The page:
So, friend of the Blog Esli is headed to the National Training Center today. Rotations to NTC were a fixture of life in stateside heavy brigades during the 80s and 90s. The missions might vary a bit from rotation to rotation, but the basic template was the same. Show up, draw equipment and prep for about half a week, spend a week and a half “in the box” fighting against the resident OpFor (Opposing Force), then spend another week and a half doing live fire maneuver on NTC’s massive range complex, then finally spend a few hectic days struggling to turn in equipment before returning to the home station. The original paradigm for NTC was very much a reflection of the times. The mission sets very closely matched the mission of stateside heavy units to deploy to Germany, draw pre-positioned sets of equipment, and roll into battle with the Warsaw Pact.
NTC has long been the capstone maneuver exercise for brigade sized elements. To be honest, at the combat arms squad sized level, troops didn’t really get much out of it. But for battalion and brigade staffs, it was an all to rare opportunity to actually put into play the techniques of planning and executing combined arms operations. For the logistical and supporting elements of the parent division, it was often the only chance in a training cycle they had to actually conduct their missions under actual field conditions.
The cost of moving 5000 or so soldiers, and putting them in the field for almost a month is quite high. So the Army, from Day One, strove to get as much value from the training opportunity as possible. Stealing ideas from TOPGUN and RED FLAG, they fielded a dedicated aggressor force (the aforementioned OpFor).
Further, most home station training is evaluated by that units own chain of command, with umpires and evaluators coming from sister units, but ultimately graded by that brigade’s parent division. Yes, a commander has a responsibility to evaluate the training of his subordinate units. But an outside “reality check” is also a good idea. So the NTC has a cadre know as the O/C’s, or Observer/Controllers. Every element of the brigade down to the platoon has an O/C assigned. Each O/C has successfully performed the role which he is evaluation. *
Another aspect of NTC is that the whole thing is wired for sound. And video! Long before the Army even thought of networking vehicles into an internet environment with tools like Blue Force Tracker and FB2C2, every combat vehicle “in the box” at NTC was tracked, most of the movement was videotaped, and key radio networks were recorded.
After every mission, came the AAR or After Action Review. Going out and doing a mission has training value. But the AAR was where the real lessons learned came from. Each unit would gather with their O/C, and review what it was that was supposed to happen, and then what really happened. And because the whole mission had been recorded, trying to BS your way past your shortcomings and failures was virtually impossible.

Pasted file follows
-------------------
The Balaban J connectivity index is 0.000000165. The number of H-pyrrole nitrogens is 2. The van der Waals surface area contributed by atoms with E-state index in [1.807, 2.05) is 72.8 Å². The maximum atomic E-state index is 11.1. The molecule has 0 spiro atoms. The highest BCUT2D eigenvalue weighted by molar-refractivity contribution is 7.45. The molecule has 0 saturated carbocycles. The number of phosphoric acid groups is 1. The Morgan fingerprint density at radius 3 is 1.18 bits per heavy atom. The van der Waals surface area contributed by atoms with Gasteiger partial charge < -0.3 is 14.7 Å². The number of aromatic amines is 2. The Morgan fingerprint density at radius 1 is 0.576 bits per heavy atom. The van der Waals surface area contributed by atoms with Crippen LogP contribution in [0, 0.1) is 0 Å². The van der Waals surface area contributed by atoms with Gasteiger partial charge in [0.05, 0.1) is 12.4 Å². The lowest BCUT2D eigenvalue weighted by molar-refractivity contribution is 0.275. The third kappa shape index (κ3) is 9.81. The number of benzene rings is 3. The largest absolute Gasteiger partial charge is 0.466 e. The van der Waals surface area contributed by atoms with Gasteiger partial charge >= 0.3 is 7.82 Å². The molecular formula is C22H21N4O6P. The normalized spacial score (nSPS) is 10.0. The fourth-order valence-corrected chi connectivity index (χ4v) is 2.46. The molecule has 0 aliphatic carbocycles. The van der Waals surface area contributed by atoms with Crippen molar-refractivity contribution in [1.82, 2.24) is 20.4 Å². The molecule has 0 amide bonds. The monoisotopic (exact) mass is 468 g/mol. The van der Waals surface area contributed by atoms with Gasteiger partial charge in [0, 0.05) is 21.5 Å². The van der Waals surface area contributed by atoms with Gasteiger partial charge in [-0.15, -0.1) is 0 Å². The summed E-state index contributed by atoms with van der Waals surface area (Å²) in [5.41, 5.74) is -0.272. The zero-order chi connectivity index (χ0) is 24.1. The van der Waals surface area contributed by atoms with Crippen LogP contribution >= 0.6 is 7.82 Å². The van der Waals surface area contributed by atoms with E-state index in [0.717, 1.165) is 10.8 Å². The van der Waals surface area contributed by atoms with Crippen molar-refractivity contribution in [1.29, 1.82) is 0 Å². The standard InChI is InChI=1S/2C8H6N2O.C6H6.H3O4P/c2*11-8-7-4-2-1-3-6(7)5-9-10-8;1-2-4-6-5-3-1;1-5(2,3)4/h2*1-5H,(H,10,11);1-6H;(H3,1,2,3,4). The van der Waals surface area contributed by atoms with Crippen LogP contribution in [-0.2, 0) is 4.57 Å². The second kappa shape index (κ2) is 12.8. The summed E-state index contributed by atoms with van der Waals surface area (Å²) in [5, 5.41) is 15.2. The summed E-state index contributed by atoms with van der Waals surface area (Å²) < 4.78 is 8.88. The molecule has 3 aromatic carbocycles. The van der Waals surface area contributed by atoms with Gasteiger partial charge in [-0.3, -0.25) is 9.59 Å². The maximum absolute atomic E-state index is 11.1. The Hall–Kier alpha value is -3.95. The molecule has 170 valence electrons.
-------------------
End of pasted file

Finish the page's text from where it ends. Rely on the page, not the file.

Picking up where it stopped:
You:“I never got the order to move to the flank!”
O/C: “Let’s roll tape!”
Tape: “Move to the flank, roger!”
The goal isn’t to make you look stupid (though it often does) but rather to show weak spots and trends that need improvement. Occasionally, you’ll even see what you do well.
NTC also strives to sow stress and confusion. Combat is stressful and confusing, and NTC has long tried to emulate that as much as possible. The deck is almost always stacked against the visiting team. If you do well on your first missions, they’ll just make later ones harder. The yardstick isn’t so much how many times you defeat the OpFor, but how well you demonstrate the ability to plan and conduct operations under the stress of battle.
NTC isn’t static. The demise of the Warsaw pact saw changes in the way NTC structured rotations (eventually, anyway) making the threat scenario better reflect the geopolitical reality. And during the war in Iraq, as Heavy Brigade Combat Teams rotated into an insurgency torn country, the traditional model was set aside and the BCTs were faced with missions that reflected as closely as possible the operations and threats they would actually face on the ground. Iraqi villages and roadside bombs, meetings with local nationals and supporting host-nation security forces were the order of the day.
But heavy BCTs aren’t being used in Afghanistan, and the Army needs the capability to face any threat, be it an insurgency or a near-peer mechanized maneuver force. Accordingly, recent rotations, including Esli’s current one, will return to a more force-on-force paradigm, while still including the lessons learned from a decade of war.
*At the platoon level, the O/C is usually a Sergeant First Class with successful experience as a platoon sergeant, rather than an officer. After all, an SFC with 15-20 years in the Army is likely to be a better judge of tactical competence than a Lieutenant with 18-20 months of experience as a platoon leader.